There were Tim and Andy Whelan, who came with the builders of the K.C. St. Joe and C.B.R.R., and settled near Watson.  Andy moved to the head of Cow Branch, where I suppose he still keeps open house for the hungry, thirsty and friendless, like all other Irishmen.  James O’Riley was also a builder of the same railway, and kept at it until he married an American farmer’s daughter, but he got lonesome on the farm and moved to Rock Port, where he spent the remainder of his days respected and trusted as long as he lived there.  He served in the British army, in the Crimean war and also in a New York regiment in the Civil war, and as he did not know nor care about the number of his regiment, he was not a pensioner.  He only was able to tell that his comrades were Irish.  Barney McMahon was a young Irishman who came to Rock Port with Dr. J.W. Blackburn in the 60’s and who purchased a farm a mile east of Capt. Steck’s place on the south road to Tarkio. 

            There may be one or two of these foreigners whom I have forgotten, but who will be remembers when I write The History of the Platte Purchase. 

            There was a Frenchman by the name of Bilieveax who was a stage driver at the time Irish Jim was driving.  He was great on “hoss talk” and vivid in telling startling adventures in which he was an actor.  “Happy Jack” was another stage driver and stuck to the box and the bottle as long as there was anything in either.  Then there was Doc. Small, the gentleman-driver, always well dressed and courteous, king hearted and generous.  I must not forget Frank Farmer, who quit driving to run the “2 Curious” saloon at Phelps City .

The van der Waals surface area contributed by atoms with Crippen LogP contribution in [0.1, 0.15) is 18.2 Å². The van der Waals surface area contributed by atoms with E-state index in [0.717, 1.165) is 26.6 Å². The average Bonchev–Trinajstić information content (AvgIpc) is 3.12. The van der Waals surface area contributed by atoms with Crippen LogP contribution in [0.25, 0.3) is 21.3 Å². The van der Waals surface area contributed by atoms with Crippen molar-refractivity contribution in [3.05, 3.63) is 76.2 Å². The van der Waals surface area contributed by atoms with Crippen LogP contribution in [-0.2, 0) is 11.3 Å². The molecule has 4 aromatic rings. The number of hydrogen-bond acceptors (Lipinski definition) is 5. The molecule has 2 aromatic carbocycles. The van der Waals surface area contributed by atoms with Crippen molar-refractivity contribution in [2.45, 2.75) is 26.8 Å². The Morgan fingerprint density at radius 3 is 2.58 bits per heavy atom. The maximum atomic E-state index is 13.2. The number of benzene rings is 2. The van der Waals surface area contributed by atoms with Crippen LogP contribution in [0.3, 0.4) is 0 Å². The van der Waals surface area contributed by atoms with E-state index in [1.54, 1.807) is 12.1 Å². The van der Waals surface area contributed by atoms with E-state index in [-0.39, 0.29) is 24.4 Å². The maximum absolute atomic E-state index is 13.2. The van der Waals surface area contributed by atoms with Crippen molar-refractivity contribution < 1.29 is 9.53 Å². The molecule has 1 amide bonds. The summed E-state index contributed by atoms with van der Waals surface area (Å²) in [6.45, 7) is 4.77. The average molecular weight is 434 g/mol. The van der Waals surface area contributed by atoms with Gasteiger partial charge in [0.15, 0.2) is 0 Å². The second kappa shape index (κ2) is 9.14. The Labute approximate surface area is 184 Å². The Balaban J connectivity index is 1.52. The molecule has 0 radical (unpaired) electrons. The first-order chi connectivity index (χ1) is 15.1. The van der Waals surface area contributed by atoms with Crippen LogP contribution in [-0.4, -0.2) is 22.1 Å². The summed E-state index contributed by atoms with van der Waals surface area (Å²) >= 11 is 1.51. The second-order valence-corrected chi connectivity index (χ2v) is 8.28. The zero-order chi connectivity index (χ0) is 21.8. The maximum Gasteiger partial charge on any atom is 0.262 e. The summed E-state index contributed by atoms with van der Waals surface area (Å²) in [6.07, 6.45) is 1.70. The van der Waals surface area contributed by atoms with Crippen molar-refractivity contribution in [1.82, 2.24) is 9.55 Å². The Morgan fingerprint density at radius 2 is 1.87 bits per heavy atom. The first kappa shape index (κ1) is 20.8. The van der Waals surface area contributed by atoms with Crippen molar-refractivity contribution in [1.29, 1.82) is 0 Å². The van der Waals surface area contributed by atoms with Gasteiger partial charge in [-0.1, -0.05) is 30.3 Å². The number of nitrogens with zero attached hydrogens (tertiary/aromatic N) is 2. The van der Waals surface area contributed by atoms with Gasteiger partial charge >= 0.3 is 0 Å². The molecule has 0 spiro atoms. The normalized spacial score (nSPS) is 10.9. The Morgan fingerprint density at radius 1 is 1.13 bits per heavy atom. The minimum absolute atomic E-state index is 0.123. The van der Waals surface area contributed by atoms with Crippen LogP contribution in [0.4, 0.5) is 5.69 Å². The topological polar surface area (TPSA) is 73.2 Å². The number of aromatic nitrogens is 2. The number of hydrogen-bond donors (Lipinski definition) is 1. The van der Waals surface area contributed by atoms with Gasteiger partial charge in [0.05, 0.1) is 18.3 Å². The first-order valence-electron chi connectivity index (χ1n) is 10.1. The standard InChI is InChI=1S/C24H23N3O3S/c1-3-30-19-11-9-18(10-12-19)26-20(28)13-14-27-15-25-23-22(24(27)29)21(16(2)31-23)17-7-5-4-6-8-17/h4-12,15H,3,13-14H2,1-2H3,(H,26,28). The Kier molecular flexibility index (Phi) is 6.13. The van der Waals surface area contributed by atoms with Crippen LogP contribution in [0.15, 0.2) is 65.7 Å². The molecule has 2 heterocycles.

Near the end of my first year I had given the company notice that I would quit with No. 52 of Vol. 1 and wished a settlement.  The settlement showed that I had paid the stockholders the amount they had invested, had bought and paid for $250 worth of new materials, that all bills were paid and there was less than $100 in uncollected bills. 

            The stockholders decided that I must stay and Col. Durfee was authorized to fix the terms.  He offered to give me the office.  This I refused, as well as an increase of salary.  I finally agreed to buy the office, provided the company would give me time to pay for it.  The price was fixed at $750, $250 cash and the balance in two annual payments at ten per cent per annum.  No security was to be given, either personal or by chattel mortgage.  However, Col. Thompson was to continue to write the political articles until I learned more about politics, and I always thought this was the best part of the bargain.  Col. Thompson believed in honest politics and practiced it as well.  It has been said that “the good a man does lives after him,” and this is true in the case of Col. P.A. Thompson.  His life in Atchison county consisted in every-day acts of goodness and generosity, and there are hundred still living in Atchison county who can truthfully say: he was my best friend.